A Novel Method to Model Urban Ambulance Traffic

Researchers have long-term ambition of improving ambulance operational efficiency with data science

Civilian ridesharing traffic, like Lyft, benefits every day from tailored data-driven routing methods, but what about emergency vehicles? As part of a long-term effort, new research from CDS Moore-Sloan Data Science Fellow Anastasios Noulas and Birkbeck College, University of London researchers Marcus Poulton, David Weston, and George Roussos aims to improve ambulance response times with increased capabilities for data-driven route prediction and optimization. This project relates to research Noulas contributed to last year.

In severe emergency incidents, survival rates plummet after ten minutes of waiting for an ambulance. Major metropolitan areas have the most challenges for ambulances to arrive in this time window. For their project, the researchers focused on London, where ambulance services have a regulatory mandate to reach 75% of patients within eight minutes — in October 2017, only 68% of patients were reached within the mandated time.

To improve response times, the scope of this new project consists of spatio-temporal analysis of ambulance mobility, a multi-layer graph representation of emergency blue lights traffic in London, accurate ambulance speed estimation from GPS data, and deployment of a data-driven predictive ambulance mobility model. Their approach depends on the Blue Lights Road Network (BLRN), which incorporates travel exceptions for emergency vehicles and has five layers based on speed estimations from separate nuanced models.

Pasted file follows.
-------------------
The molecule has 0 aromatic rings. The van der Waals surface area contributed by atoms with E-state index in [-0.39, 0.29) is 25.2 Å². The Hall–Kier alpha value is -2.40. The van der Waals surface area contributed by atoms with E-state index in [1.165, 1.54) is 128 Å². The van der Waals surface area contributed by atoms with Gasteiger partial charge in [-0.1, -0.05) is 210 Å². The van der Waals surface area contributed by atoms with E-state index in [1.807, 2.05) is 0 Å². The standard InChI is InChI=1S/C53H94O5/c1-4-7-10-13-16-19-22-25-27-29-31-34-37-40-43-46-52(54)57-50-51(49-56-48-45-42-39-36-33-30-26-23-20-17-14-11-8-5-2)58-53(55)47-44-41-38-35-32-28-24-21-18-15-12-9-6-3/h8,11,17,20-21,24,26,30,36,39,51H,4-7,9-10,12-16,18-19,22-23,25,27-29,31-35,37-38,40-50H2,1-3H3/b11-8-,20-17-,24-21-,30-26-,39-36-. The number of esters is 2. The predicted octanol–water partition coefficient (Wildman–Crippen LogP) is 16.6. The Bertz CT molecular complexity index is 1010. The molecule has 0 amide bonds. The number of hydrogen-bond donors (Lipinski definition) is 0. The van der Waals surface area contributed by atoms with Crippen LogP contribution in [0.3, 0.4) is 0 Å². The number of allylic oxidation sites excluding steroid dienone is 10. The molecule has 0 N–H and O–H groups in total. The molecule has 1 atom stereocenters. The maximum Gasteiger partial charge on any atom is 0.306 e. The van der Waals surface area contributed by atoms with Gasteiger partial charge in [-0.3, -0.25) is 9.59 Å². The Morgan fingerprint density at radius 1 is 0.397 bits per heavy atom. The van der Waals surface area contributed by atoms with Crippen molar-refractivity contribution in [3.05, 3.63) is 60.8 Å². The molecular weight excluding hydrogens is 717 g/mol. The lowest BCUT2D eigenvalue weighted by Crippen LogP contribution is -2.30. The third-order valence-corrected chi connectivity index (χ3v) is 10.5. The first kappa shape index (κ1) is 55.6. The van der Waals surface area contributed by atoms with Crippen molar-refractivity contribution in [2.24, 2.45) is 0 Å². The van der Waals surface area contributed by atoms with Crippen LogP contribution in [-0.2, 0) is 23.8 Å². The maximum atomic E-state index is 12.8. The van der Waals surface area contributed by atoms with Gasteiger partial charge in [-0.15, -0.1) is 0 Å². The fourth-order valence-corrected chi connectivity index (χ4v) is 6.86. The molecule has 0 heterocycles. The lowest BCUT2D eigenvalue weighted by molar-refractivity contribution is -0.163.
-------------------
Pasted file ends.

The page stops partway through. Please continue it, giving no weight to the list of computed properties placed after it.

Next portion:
For their estimations and analyses of ambulance routes, the researchers used the London Ambulance Service’s (LAS) dataset for their entire fleet from March 2014 to December 2016. The dataset includes location data, incident type, and time of activation (departure and arrival). Preliminary observations of the dataset revealed intuitive fluctuations in ambulance traffic depending on time of day and distance from city center. The researchers processed over one million ambulance journeys in their algorithm to construct the BLRN, which uses map-matching techniques to map every traversed road segment from sparse GPS data.

With the detailed road segmentation in the BLRN, the researchers were able to model ambulance movement and predict routes, given a particular incident and initial ambulance location. They compared travel time error and route similarity from their five BLRN layer predictions to the actual LAS dataset. Broadly, their results showed that their predictions often slightly underestimated travel time and that prediction and actual route coincidence usually fell between 70–80%.

In the future, the researchers “aim to explore potential improvements that can be achieved using real-time information as well as traffic and related context information retrieved from external systems.” They emphasize the implications for operational decisions like staffing, deployment, and resource placement. Overall, the researchers have demonstrated the benefits of tailoring travel prediction methods for emergency vehicles which do not abide by civilian traffic patterns.

By Paul Oliver